## 7.1 Introduction

In this chapter we are concerned with the eigenvalues of graphs and some of their chemical applications. Let *G* be a (simple) graph, with vertex set *V*(*G*) and edge set *E*(*G*). The number of vertices of *G* is *n*, and its vertices are labeled by *v*_{1}, *v*_{2},..., *v*_{n}. The adjacency matrix *A*(*G*) of the graph *G* is a square matrix of order *n*, whose (*i*, *j*)-entry is equal to 1 if the vertices *v*_{i} and *v*_{j} are adjacent and equal to zero otherwise.

The eigenvalues λ_{1}, λ_{2},..., λ_{n} of the adjacency matrix *A*(*G*) are said to be the *eigenvalues of the graph G* and to form its *spectrum*. Details of the spectral theory of graphs can be found in the seminal monograph [1].

The characteristic polynomial of the adjacency matrix, i.e., det(λ *I*_{n}– *A*(*G*)), where *I*_{n} is the unit matrix of order *n*, is said to be the *characteristic polynomial of the graph G* and will be denoted by *ϕ*(*G*, λ). From linear algebra it is known that the graph eigenvalues are just the solutions of the equation *ϕ*(*G*, λ) = 0.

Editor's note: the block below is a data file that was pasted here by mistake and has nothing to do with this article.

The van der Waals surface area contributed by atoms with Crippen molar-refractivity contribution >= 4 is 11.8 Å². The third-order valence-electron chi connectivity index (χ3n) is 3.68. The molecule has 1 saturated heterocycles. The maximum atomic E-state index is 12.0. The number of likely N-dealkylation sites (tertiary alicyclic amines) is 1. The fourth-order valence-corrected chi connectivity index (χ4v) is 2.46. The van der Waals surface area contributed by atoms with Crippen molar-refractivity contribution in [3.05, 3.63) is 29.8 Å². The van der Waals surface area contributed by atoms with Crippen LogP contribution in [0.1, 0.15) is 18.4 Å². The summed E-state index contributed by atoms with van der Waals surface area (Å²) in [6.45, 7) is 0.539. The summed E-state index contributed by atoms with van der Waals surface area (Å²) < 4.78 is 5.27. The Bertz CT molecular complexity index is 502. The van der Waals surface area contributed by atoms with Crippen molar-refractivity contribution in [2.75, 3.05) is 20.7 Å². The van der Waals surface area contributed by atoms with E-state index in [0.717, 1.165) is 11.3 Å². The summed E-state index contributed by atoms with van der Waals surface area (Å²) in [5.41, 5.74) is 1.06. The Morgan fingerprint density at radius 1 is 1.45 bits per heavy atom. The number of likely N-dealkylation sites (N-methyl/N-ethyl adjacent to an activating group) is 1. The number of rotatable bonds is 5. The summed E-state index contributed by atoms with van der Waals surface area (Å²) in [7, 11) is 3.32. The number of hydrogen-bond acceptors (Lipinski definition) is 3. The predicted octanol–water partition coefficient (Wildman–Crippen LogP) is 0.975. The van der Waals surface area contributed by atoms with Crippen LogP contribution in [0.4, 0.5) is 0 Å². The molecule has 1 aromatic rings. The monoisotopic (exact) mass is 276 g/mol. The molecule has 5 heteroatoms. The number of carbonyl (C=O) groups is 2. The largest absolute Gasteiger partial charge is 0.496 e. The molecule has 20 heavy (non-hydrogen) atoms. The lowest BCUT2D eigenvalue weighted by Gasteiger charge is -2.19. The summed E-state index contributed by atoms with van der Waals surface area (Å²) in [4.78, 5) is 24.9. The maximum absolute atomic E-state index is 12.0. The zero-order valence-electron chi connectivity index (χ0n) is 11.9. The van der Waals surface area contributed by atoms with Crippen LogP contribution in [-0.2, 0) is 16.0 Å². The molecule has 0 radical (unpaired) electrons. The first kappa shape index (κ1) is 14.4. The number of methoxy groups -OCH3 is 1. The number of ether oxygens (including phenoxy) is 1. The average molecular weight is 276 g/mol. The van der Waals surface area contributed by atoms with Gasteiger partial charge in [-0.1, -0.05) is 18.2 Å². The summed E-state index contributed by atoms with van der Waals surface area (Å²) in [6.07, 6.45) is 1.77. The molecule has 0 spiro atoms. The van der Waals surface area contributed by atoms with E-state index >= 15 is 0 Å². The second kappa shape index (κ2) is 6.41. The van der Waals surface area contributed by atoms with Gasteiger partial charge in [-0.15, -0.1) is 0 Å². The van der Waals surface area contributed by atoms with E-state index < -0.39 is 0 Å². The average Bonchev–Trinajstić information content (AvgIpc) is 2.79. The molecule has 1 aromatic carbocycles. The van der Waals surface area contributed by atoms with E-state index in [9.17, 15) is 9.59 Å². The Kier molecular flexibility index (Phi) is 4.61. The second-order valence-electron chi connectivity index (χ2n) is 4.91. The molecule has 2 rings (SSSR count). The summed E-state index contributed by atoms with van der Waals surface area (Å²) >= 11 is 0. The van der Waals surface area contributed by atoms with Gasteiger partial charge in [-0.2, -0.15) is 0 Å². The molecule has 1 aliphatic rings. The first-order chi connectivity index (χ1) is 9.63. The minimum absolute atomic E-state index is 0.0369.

One of the most remarkable chemical applications of graph theory is based on the close correspondence between the graph eigenvalues and the molecular orbital energy levels of π-electrons in conjugated hydrocarbons. For details, see [2–4]. If *G* is a molecular graph of a conjugated hydrocarbon with *n* vertices and λ_{1}, λ_{2},..., λ_{n} are its eigenvalues, then in the so-called Hüchkel molecular orbital (HMO) approximation [3,5], the energy of the *i*th molecular orbital is given by

where α and β are pertinent constants. In order ...